Schilling On Pineda, Learning About Labrum Injuries

March 20, 2012; Tampa, FL, USA; New York Yankees starting pitcher Michael Pineda (35) in the dugout after he pitched the first inning against the Pittsburgh Pirates at George M. Steinbrenner Field. Mandatory Credit: Kim Klement-US PRESSWIRE

It's a slow baseball day, and most people have been focused on the Rangers, Devils, or NFL Draft this evening. The Michael Pineda diagnosis has been covered here, and around the web, excessively since the news broke.

On the positive side of things, Curt Schilling (a labrum surgery success story), believes Michael Pineda can return even sooner than the 12 month timetable that was placed on his recovery yesterday. Here are a few interesting quotes from the piece over at ESPN:

"He can be back better than he has ever been in 10 months," said Schilling, now an ESPN baseball analyst. "Maybe less, because he is younger. It is going to be 100 percent on him."
"I was really surprised to see the 12-month-out thing," said Schilling, who suffered a superior labral tear in 1995.
"I came back after my surgery, throwing four to six miles harder than I did before," he said. "That is where the magic is. It is all about rehab. Most doctors can make you 100 percent well physically. I would tell you that it is 25 percent about the surgery and 75 percent about the rehab."

More after the jump...

ESPN injury expert Stephania Bell adds an equally encouraging quote in the body of the piece:

"If you want to paint the silver lining on this, it is, yeah, he is going to have supervised rehab and conditioning that will help protect his arm as his arm comes back over the course of a year," Bell said.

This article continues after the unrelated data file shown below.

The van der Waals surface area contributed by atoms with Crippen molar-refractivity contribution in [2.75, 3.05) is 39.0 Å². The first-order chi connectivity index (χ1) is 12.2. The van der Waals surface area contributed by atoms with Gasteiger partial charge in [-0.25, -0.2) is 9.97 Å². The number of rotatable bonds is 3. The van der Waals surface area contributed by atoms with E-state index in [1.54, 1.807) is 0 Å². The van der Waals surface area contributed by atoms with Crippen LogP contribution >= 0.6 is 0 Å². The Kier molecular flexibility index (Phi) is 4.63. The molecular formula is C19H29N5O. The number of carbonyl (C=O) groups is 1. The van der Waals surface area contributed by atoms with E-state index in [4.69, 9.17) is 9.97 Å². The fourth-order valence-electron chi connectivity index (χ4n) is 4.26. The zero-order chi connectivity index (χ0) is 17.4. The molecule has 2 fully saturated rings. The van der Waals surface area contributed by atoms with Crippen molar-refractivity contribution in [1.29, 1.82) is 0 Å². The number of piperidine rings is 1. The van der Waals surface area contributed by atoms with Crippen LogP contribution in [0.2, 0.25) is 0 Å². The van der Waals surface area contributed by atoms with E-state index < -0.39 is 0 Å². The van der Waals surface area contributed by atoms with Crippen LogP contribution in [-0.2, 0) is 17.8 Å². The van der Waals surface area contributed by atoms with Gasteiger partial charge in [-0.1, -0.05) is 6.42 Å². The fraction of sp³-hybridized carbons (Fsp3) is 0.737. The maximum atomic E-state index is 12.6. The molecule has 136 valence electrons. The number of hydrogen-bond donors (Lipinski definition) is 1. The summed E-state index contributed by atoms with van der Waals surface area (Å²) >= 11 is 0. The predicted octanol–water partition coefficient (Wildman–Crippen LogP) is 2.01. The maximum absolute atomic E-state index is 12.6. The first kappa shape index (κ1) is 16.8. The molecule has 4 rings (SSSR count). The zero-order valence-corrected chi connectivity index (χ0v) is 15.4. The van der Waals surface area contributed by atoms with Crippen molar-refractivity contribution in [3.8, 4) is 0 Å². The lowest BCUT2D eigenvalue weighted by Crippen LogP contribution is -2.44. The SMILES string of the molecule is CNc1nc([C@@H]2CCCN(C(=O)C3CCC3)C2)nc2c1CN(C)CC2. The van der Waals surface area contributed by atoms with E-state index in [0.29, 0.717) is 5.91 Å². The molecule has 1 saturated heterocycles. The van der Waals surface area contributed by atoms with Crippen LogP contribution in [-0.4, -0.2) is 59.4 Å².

The good news here is Pineda's rotator cuff is fine, and we only have the labrum recovery to worry about. Still, that is a huge concern, especially when looking at the spotty track record of pitchers coming back from similar injuries. For every Roger Clemens, Curt Schilling, Chris Carpenter, Ted Lilly, and Anibal Sanchez success story, there are double or triple the amount of Wade Miller, Jason Schmidt, Brandon Webb, Mike Sirotka, and Matt Clement failures. While the injuries these pitchers suffered differ from one another, the fact is, successful recovery from labrum surgery is still far from a sure thing.

If you're looking for some further reading on labrum injuries, here are a few interesting things I've dug up since the Pineda news broke:

The dreaded labrum: Five case studies

Labrum, It Nearly Killed Him

For pitchers, shoulder surgery cuts both ways

Some of this reading led me to a great article on Dr. James Andrews, a cutting edge name in the world of sports orthopedics. In that piece, Andrews lends some insight into his field, and the unknown surrounding the labrum:

Andrews might not possess a lower gear. He appears locked in overdrive, still pushing himself -- and everyone in his vast sphere of influence -- to advance the state of the art in sports medicine.

That's sure what it sounded like in his speech at his "Injuries In Baseball" course this past January in Birmingham. Titled "What I have learned about the shoulder in the past 30 years," it could have been a paean to himself. Instead, it was a call to arms.

For all the advances of the past three decades, he told the 400 attendees, there were still injuries that seemed to defy repair.

"Do we have the answer to labral tears?" he asked. "No, a large percentage of these still don't heal. I think we have a long way to go."

Finally, if you're really hardcore, I came across this fascinating thesis paper by Jonathan Koscso, a University of South Florida sports medicine student, titled 'The SLAP Tear: A Modern Baseball Focus'. I was fascinated by this 40 page document, and I highly recommend the read for anyone wanting to learn more about labrum injuries, how they related to pitching mechanics, treatments, and a few interesting studies.

It's going to be a while before we know what kind of career Michael Pineda will have in pinstripes, and there are reasons for pessimism and optimism. All we can do now is hope for a successful surgery and fast recovery for the big right-hander.

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